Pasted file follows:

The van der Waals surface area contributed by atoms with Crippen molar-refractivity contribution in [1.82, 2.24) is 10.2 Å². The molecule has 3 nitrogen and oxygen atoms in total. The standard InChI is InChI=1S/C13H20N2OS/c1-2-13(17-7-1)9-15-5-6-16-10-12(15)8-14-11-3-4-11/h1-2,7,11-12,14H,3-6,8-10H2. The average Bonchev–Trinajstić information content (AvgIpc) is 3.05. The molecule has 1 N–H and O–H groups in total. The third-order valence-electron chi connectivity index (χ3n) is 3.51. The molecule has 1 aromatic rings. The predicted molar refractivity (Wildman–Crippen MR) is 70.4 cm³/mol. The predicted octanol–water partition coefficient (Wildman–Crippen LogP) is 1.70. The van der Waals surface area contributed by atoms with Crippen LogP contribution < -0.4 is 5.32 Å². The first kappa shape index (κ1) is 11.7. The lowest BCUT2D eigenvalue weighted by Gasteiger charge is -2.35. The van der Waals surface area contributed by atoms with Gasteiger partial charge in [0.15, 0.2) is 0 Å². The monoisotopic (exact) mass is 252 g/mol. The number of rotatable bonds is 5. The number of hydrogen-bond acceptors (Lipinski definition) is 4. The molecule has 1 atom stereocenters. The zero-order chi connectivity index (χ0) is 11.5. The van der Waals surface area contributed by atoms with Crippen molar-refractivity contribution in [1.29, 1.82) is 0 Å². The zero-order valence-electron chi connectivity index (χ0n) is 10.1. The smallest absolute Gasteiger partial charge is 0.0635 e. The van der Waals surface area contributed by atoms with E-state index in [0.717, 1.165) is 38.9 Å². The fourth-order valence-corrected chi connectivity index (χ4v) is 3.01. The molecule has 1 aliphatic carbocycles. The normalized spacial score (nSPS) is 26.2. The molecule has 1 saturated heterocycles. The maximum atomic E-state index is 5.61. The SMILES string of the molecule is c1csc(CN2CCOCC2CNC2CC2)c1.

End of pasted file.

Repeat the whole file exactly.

The van der Waals surface area contributed by atoms with Crippen molar-refractivity contribution in [1.82, 2.24) is 10.2 Å². The molecule has 3 nitrogen and oxygen atoms in total. The standard InChI is InChI=1S/C13H20N2OS/c1-2-13(17-7-1)9-15-5-6-16-10-12(15)8-14-11-3-4-11/h1-2,7,11-12,14H,3-6,8-10H2. The average Bonchev–Trinajstić information content (AvgIpc) is 3.05. The molecule has 1 N–H and O–H groups in total. The third-order valence-electron chi connectivity index (χ3n) is 3.51. The molecule has 1 aromatic rings. The predicted molar refractivity (Wildman–Crippen MR) is 70.4 cm³/mol. The predicted octanol–water partition coefficient (Wildman–Crippen LogP) is 1.70. The van der Waals surface area contributed by atoms with Crippen LogP contribution < -0.4 is 5.32 Å². The first kappa shape index (κ1) is 11.7. The lowest BCUT2D eigenvalue weighted by Gasteiger charge is -2.35. The van der Waals surface area contributed by atoms with Gasteiger partial charge in [0.15, 0.2) is 0 Å². The monoisotopic (exact) mass is 252 g/mol. The number of rotatable bonds is 5. The number of hydrogen-bond acceptors (Lipinski definition) is 4. The molecule has 1 atom stereocenters. The zero-order chi connectivity index (χ0) is 11.5. The van der Waals surface area contributed by atoms with Crippen molar-refractivity contribution in [1.29, 1.82) is 0 Å². The zero-order valence-electron chi connectivity index (χ0n) is 10.1. The smallest absolute Gasteiger partial charge is 0.0635 e. The van der Waals surface area contributed by atoms with E-state index in [0.717, 1.165) is 38.9 Å². The fourth-order valence-corrected chi connectivity index (χ4v) is 3.01. The molecule has 1 aliphatic carbocycles. The normalized spacial score (nSPS) is 26.2. The molecule has 1 saturated heterocycles. The maximum atomic E-state index is 5.61. The SMILES string of the molecule is c1csc(CN2CCOCC2CNC2CC2)c1.